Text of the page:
“Farming is not doomed – we can adapt,” says Martin Heydon, Fine Gael junior minister


One of Martin Heydon’s childhood memories of farming is of being with his father at Kilcullen Mart, Co Kildare and being told by an elderly neighbor that farming had no future.

It was around the time of the MacSharry EU Farm Reforms of 1992 that ushered in a series of major changes in Irish agriculture.

Now it faces its greatest era of change with controversial plans to cut agriculture’s carbon emissions by 25 percent.

The Department of Agriculture’s Deputy Minister has directly urged farmer unions – particularly the IFA and ICMSA – not to engage in “catastrophic predictions” about the impact of new climate change measures on rural life in Ireland.

Mr Heydon – a farmer and Fine Gael’s senior climate change negotiator for agriculture – says he “grew up” with a series of predictions that Irish agriculture was doomed.

He was responding to strong criticism from farm unions and predictions that climate change measures would devastate rural Ireland.

He said this has been proven wrong in the past as Irish farmers navigated a series of changes over 30 years, moving from product subsidies to direct payments to farmers and a focus on the ‘greening’ of the Common Agricultural Policy (CAP) of the EU.

The Kildare South TD confidently predicted that with generous government support, farmers would make new changes aimed at reducing carbon emissions.

“I don’t want to overly criticize the farmers’ unions, which have an important task,” he said. “But there was a history of catastrophizing all the challenges we faced that weren’t reflected in farmer behavior.

“Indeed, farmers have proven to be very adept and adaptable to new agricultural practices and new approaches, especially when – as they are becoming – supported by good government programs.”

But as someone who has close ties to farmers, he recognizes that the real challenge will be to finalize and publish detailed farmer support programs to ensure they are not left behind by the changes.

He argues that there are significant funds available for this, with nearly €10 billion coming from the CAP over seven years; €1.5 billion for a new agri-environmental program called ACRES; a five-fold increase in organic funding to €256 million; and €260 million to improve carbon efficiency through breeding in suckler herds.

There will also be substantial funds for farmers to produce electricity via solar panels and sell it to the grid. There will also be ways to generate gas and heat from manure, grass and general waste.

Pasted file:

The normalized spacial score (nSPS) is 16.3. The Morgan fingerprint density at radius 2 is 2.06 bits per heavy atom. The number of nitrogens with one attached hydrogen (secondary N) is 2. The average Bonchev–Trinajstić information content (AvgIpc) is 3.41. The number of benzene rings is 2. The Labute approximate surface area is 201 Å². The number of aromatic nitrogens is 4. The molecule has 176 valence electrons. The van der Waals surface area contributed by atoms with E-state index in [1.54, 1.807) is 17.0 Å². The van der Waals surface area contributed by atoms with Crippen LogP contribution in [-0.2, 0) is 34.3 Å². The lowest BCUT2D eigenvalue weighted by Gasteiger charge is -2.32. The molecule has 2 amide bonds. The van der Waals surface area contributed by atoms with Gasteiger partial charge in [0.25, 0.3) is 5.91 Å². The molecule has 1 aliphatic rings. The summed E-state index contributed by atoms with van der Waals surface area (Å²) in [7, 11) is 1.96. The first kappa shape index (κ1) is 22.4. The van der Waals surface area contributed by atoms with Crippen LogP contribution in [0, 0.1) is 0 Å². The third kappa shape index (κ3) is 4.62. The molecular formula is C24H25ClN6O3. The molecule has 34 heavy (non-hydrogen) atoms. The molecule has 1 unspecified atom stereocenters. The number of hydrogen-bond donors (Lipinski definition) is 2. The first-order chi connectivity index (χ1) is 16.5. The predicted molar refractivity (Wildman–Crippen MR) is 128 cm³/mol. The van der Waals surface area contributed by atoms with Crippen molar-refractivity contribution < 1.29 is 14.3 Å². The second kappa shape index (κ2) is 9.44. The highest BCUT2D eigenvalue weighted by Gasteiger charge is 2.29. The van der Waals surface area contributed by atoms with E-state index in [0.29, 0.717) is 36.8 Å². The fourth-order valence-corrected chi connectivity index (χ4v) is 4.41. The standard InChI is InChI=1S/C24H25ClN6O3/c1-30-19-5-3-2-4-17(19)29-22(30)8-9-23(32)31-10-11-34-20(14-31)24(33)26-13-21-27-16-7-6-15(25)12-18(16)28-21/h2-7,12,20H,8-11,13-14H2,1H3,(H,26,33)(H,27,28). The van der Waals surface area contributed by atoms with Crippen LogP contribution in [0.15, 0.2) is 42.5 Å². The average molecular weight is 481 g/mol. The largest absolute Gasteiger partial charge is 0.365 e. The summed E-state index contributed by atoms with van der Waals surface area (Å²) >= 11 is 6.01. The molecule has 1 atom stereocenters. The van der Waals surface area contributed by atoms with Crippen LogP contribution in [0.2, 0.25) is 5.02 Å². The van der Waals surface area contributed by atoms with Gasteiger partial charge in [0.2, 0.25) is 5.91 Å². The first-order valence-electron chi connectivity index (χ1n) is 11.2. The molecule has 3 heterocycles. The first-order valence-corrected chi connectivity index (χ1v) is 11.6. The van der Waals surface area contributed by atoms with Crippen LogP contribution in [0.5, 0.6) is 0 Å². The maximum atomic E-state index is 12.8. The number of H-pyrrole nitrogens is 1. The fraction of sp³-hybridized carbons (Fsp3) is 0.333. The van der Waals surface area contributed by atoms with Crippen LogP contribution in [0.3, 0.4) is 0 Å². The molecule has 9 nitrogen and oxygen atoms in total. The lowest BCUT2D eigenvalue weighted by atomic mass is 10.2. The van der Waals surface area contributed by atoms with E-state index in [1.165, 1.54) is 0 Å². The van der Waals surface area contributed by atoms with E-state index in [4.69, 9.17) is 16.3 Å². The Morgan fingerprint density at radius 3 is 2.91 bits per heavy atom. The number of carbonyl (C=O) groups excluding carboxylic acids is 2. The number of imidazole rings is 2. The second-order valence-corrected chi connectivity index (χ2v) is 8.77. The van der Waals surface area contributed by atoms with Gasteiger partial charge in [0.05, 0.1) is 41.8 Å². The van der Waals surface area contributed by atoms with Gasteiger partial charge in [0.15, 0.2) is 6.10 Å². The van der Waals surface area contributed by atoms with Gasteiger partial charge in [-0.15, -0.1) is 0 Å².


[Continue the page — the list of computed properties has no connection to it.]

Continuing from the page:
He assumes that in a few years farmers will be able to earn up to 8,000 euros per year by selling solar power back into the grid.

Farmers have the opportunity to grow “grass for gas” – using the grass not to feed livestock but to generate energy.

“My expectation is that Irish agriculture will continue to produce mainly food. But we need to develop these other income streams to protect them from price volatility,” he said.

Mr. Heydon’s responsibilities include developing new markets for Irish products. He says most of the lucrative markets in mainland Europe have strong conditions for products to meet the demands of climate change. “That means we really don’t have a choice here.”

He cites the example of the new cheese factory that Glanbia is developing in Waterford in collaboration with a Dutch company to export soft cheeses to mainland Europe.

“This could offset potential losses in Cheddar exports to the UK, which we hope will continue. But there is climate change compliance.”

Despite protests from farmers’ unions – and criticism that not enough is being done by the environmental lobby – Mr Heydon argues the 25 per cent reduction is fair.

He called on all sides to work to implement the agreed cuts in all sectors and to avoid playing one group off against the other.

He has been Fine Gael’s TD since 2011 and believes the tripartite coalition will continue its full term after going through a no-confidence vote and climate change negotiations. He believes Fianna Fáil and the Greens will stay the course.

“By then, Sinn Féin’s luster will be fading as the election approaches,” adds Mr. Heydon. “Their behavior of sitting cynically on the fence and waiting to see which direction climate change would take has shown that they cannot be trusted on either the climate or the economy.” “Farming is not doomed – we can adapt,” says Martin Heydon, Fine Gael junior minister

Fry Electronics Team

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